Members of the Proud Boys, the far-right group headed up by Enrique Tarrio, are rushing to the defense of their leader after court documents revealed he previously worked as an undercover informant.
In a report on Wednesday, Reuters detailed Tarrio’s cooperation with both local and federal law enforcement agencies after being arrested in 2012.
News of Tarrio’s past quickly spread on Telegram, a messaging service where the Proud Boys operate numerous channels.
Based on a transcript from a 2014 federal court proceeding, Tarrio was praised by his own lawyer and an FBI agent for aiding in the prosecution of more than a dozen people. The prosecutions surrounded cases in Miami involving everything from drugs and gambling to human smuggling.
Vanessa Singh Johannes, a former federal prosecutor, also confirmed Tarrio’s work in helping bring down numerous criminal enterprises that were running “marijuana grow houses” and “pharmaceutical fraud schemes.”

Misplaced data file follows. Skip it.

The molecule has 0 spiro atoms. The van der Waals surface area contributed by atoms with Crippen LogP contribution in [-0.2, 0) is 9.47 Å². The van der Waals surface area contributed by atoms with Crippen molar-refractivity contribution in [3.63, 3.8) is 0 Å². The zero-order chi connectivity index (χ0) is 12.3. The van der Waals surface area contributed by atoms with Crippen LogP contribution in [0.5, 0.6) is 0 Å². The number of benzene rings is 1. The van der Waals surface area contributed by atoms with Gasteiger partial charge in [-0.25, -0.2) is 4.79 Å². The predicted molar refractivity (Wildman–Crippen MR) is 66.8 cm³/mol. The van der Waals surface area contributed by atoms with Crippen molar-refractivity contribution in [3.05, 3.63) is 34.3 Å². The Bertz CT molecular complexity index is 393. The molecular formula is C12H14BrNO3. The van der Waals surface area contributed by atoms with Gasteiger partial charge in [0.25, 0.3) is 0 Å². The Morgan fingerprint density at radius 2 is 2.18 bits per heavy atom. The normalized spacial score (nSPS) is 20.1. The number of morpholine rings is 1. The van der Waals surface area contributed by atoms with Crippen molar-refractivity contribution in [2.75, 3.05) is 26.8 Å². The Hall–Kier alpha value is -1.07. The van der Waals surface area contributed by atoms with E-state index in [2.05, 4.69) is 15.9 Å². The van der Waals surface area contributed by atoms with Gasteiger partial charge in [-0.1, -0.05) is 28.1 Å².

Despite the damning evidence, members of the Proud Boys are largely defending their leader’s past, even as Tarrio denies the allegations altogether.
“I don’t know any of this,” Tarrio told Reuters. “I don’t recall any of this.”
The general consensus appears to be that Tarrio’s work with law enforcement was justified given the nature of the prosecutions.
“It was on human trafficking as well so let’s wait and see before we disavow,” one user wrote.
Others conspiratorially suggested that revelations surrounding Tarrio were merely part of a ploy by the media to divide the group.
“They want us to turn on him…” another user said.
News of Tarrio’s work as an informant comes just weeks after the Proud Boys helped spearhead the violent riot at the Capitol that led to the death of five people.
Numerous high-profile members including Joe Biggs have since been arrested for their role in the insurrection. Coincidentally, Tarrio was not present at the riot after a Superior Court judge barred him from Washington, D.C. just one day prior.
No evidence has been found to suggest that Tarrio has continued to work for law enforcement since 2014.
Additional reporting by Claire Goforth
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